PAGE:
August 29. 2009
The writer and campaigner Rabina Khan talks to Charlotte Kemp about her drive to dispel the myths and stereotypes about the hijab, and how her latest project, which documents the views of Muslim and non-Muslim women on the subject, is helping to promote a new understanding.
With her beautiful face framed by a dusky pink headscarf, Rabina Khan arrives at our rendezvous in east London a slight and seemingly shy figure who looks no more than 20 years old. But as if to prove her mission to challenge people’s perceptions of each other, all is not quite as it seems. For in fact, not only is Khan 37, and married with two daughters, aged 15 and nine, she is far from shy, exuding a calm confidence which pervades her work as a novelist, editor, campaigner and general champion for Muslim women’s rights both in Britain and around the world.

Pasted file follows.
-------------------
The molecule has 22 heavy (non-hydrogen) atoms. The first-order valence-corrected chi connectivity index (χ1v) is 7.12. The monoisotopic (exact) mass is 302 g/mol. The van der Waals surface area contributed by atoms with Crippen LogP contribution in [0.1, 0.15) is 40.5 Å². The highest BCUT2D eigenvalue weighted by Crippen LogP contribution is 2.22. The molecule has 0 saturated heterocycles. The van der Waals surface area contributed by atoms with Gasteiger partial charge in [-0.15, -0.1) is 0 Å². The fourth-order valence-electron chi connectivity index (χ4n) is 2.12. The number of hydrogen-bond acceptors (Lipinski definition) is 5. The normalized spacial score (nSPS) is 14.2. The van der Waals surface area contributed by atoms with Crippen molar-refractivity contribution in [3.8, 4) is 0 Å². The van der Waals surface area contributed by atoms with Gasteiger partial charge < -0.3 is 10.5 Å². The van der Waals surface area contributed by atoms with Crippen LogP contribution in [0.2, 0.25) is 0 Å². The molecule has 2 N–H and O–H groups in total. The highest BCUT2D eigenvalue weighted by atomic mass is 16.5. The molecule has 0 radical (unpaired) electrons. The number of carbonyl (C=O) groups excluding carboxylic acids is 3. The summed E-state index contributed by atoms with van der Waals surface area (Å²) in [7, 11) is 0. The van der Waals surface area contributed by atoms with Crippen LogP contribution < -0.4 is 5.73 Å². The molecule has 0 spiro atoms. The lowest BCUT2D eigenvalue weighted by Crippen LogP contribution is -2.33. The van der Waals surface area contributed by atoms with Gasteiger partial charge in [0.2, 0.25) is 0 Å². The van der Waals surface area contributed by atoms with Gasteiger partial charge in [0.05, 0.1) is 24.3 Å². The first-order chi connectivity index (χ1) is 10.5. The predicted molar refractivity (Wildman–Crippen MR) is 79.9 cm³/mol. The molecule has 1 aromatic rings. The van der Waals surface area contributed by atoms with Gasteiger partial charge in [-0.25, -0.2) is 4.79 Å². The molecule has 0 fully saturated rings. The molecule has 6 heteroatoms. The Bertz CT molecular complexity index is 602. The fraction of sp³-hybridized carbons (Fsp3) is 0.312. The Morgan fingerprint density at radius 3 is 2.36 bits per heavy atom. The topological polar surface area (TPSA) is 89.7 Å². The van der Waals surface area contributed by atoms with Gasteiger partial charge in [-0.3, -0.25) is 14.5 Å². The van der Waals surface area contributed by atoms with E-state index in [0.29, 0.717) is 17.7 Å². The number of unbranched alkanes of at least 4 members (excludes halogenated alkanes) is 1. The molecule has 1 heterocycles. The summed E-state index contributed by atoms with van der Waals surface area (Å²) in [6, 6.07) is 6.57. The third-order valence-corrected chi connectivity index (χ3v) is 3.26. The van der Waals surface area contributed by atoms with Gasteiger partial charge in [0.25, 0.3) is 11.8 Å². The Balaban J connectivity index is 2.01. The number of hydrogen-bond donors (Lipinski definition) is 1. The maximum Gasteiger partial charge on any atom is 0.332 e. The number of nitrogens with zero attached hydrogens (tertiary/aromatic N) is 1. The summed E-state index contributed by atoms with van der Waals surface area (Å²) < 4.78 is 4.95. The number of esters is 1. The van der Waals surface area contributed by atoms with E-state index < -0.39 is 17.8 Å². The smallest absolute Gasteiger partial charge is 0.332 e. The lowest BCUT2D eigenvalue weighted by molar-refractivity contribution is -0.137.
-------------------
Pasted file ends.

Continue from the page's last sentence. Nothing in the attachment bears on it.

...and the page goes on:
There are more surprises. Though she now thrives in the ethnic diversity of London’s East End, she was born in Bangladesh but grew up in the predominantly white town of Rochester, Kent, in the south-east of England, less than 10 miles from my own childhood home.
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